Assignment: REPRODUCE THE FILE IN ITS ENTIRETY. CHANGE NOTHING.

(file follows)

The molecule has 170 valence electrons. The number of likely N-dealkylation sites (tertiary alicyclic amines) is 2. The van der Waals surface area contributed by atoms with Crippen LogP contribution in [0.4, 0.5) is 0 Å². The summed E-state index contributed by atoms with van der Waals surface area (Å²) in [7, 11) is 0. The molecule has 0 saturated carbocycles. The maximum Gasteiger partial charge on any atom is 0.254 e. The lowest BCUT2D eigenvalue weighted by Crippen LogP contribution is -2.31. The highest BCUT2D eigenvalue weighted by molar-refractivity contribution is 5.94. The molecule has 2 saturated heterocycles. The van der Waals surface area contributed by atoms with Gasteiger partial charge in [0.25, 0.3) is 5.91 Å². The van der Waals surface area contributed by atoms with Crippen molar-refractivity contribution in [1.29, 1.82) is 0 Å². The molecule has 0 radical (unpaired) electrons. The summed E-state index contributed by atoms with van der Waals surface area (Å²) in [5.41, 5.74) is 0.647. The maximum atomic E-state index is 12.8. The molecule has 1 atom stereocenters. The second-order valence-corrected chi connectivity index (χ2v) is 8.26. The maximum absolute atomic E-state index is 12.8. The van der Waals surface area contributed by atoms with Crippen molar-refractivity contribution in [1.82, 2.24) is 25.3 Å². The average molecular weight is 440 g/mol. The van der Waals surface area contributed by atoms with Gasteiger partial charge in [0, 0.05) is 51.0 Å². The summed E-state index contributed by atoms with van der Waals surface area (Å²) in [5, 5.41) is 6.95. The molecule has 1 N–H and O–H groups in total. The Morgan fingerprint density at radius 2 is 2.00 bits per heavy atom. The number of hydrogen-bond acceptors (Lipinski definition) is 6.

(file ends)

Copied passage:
The molecule has 170 valence electrons. The number of likely N-dealkylation sites (tertiary alicyclic amines) is 2. The van der Waals surface area contributed by atoms with Crippen LogP contribution in [0.4, 0.5) is 0 Å². The summed E-state index contributed by atoms with van der Waals surface area (Å²) in [7, 11) is 0. The molecule has 0 saturated carbocycles. The maximum Gasteiger partial charge on any atom is 0.254 e. The lowest BCUT2D eigenvalue weighted by Crippen LogP contribution is -2.31. The highest BCUT2D eigenvalue weighted by molar-refractivity contribution is 5.94. The molecule has 2 saturated heterocycles. The van der Waals surface area contributed by atoms with Gasteiger partial charge in [0.25, 0.3) is 5.91 Å². The van der Waals surface area contributed by atoms with Crippen molar-refractivity contribution in [1.29, 1.82) is 0 Å². The molecule has 0 radical (unpaired) electrons. The summed E-state index contributed by atoms with van der Waals surface area (Å²) in [5.41, 5.74) is 0.647. The maximum atomic E-state index is 12.8. The molecule has 1 atom stereocenters. The second-order valence-corrected chi connectivity index (χ2v) is 8.26. The maximum absolute atomic E-state index is 12.8. The van der Waals surface area contributed by atoms with Crippen molar-refractivity contribution in [1.82, 2.24) is 25.3 Å². The average molecular weight is 440 g/mol. The van der Waals surface area contributed by atoms with Gasteiger partial charge in [0, 0.05) is 51.0 Å². The summed E-state index contributed by atoms with van der Waals surface area (Å²) in [5, 5.41) is 6.95. The molecule has 1 N–H and O–H groups in total. The Morgan fingerprint density at radius 2 is 2.00 bits per heavy atom. The number of hydrogen-bond acceptors (Lipinski definition) is 6.